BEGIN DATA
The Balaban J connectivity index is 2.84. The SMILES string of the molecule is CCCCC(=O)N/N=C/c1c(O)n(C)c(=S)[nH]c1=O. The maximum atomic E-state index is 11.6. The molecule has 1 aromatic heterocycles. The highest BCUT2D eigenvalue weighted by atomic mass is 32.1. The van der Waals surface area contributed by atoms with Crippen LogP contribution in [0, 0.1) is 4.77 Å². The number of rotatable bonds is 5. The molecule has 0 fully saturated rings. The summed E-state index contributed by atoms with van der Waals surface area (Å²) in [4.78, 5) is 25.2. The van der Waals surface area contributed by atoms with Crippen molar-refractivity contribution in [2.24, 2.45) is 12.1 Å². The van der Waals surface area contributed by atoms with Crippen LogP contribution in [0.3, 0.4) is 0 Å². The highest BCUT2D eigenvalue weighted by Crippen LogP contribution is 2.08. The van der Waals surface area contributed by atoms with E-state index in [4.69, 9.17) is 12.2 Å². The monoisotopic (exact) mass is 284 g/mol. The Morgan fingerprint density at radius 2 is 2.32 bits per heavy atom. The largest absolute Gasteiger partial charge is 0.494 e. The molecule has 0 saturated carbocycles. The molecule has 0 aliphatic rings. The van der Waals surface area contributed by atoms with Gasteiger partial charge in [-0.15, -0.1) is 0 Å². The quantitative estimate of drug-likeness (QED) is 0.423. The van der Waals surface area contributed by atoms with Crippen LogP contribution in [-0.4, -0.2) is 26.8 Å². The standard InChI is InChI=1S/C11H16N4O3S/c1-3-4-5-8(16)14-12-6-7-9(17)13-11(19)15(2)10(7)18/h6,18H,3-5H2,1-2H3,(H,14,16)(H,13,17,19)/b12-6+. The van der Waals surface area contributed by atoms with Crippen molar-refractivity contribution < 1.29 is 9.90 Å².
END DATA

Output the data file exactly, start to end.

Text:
The Balaban J connectivity index is 2.84. The SMILES string of the molecule is CCCCC(=O)N/N=C/c1c(O)n(C)c(=S)[nH]c1=O. The maximum atomic E-state index is 11.6. The molecule has 1 aromatic heterocycles. The highest BCUT2D eigenvalue weighted by atomic mass is 32.1. The van der Waals surface area contributed by atoms with Crippen LogP contribution in [0, 0.1) is 4.77 Å². The number of rotatable bonds is 5. The molecule has 0 fully saturated rings. The summed E-state index contributed by atoms with van der Waals surface area (Å²) in [4.78, 5) is 25.2. The van der Waals surface area contributed by atoms with Crippen molar-refractivity contribution in [2.24, 2.45) is 12.1 Å². The van der Waals surface area contributed by atoms with Crippen LogP contribution in [0.3, 0.4) is 0 Å². The highest BCUT2D eigenvalue weighted by Crippen LogP contribution is 2.08. The van der Waals surface area contributed by atoms with E-state index in [4.69, 9.17) is 12.2 Å². The monoisotopic (exact) mass is 284 g/mol. The Morgan fingerprint density at radius 2 is 2.32 bits per heavy atom. The largest absolute Gasteiger partial charge is 0.494 e. The molecule has 0 saturated carbocycles. The molecule has 0 aliphatic rings. The van der Waals surface area contributed by atoms with Gasteiger partial charge in [-0.15, -0.1) is 0 Å². The quantitative estimate of drug-likeness (QED) is 0.423. The van der Waals surface area contributed by atoms with Crippen LogP contribution in [-0.4, -0.2) is 26.8 Å². The standard InChI is InChI=1S/C11H16N4O3S/c1-3-4-5-8(16)14-12-6-7-9(17)13-11(19)15(2)10(7)18/h6,18H,3-5H2,1-2H3,(H,14,16)(H,13,17,19)/b12-6+. The van der Waals surface area contributed by atoms with Crippen molar-refractivity contribution < 1.29 is 9.90 Å².